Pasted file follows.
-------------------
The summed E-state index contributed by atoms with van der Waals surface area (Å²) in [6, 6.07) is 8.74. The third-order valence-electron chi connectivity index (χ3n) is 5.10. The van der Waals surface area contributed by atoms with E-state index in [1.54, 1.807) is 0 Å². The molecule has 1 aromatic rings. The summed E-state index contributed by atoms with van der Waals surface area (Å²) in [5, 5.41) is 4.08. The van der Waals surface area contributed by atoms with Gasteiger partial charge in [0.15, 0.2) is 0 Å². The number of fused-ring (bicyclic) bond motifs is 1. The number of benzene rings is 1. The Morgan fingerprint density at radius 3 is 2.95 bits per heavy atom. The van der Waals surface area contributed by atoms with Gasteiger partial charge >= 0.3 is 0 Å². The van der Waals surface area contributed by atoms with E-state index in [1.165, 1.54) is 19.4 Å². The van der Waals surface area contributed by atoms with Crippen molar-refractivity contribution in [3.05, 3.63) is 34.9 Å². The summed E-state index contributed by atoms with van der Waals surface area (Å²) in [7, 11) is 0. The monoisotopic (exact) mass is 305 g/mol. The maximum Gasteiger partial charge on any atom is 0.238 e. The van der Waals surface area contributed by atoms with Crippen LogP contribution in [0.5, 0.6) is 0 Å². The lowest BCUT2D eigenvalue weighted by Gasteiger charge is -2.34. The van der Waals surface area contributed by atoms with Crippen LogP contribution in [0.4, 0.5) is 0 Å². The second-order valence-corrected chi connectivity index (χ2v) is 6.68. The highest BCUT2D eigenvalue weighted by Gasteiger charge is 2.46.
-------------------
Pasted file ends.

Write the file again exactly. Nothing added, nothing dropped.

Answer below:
The summed E-state index contributed by atoms with van der Waals surface area (Å²) in [6, 6.07) is 8.74. The third-order valence-electron chi connectivity index (χ3n) is 5.10. The van der Waals surface area contributed by atoms with E-state index in [1.54, 1.807) is 0 Å². The molecule has 1 aromatic rings. The summed E-state index contributed by atoms with van der Waals surface area (Å²) in [5, 5.41) is 4.08. The van der Waals surface area contributed by atoms with Gasteiger partial charge in [0.15, 0.2) is 0 Å². The number of fused-ring (bicyclic) bond motifs is 1. The number of benzene rings is 1. The Morgan fingerprint density at radius 3 is 2.95 bits per heavy atom. The van der Waals surface area contributed by atoms with Gasteiger partial charge >= 0.3 is 0 Å². The van der Waals surface area contributed by atoms with E-state index in [1.165, 1.54) is 19.4 Å². The van der Waals surface area contributed by atoms with Crippen molar-refractivity contribution in [3.05, 3.63) is 34.9 Å². The summed E-state index contributed by atoms with van der Waals surface area (Å²) in [7, 11) is 0. The monoisotopic (exact) mass is 305 g/mol. The maximum Gasteiger partial charge on any atom is 0.238 e. The van der Waals surface area contributed by atoms with Crippen LogP contribution in [0.5, 0.6) is 0 Å². The lowest BCUT2D eigenvalue weighted by Gasteiger charge is -2.34. The van der Waals surface area contributed by atoms with Crippen LogP contribution in [0.4, 0.5) is 0 Å². The second-order valence-corrected chi connectivity index (χ2v) is 6.68. The highest BCUT2D eigenvalue weighted by Gasteiger charge is 2.46.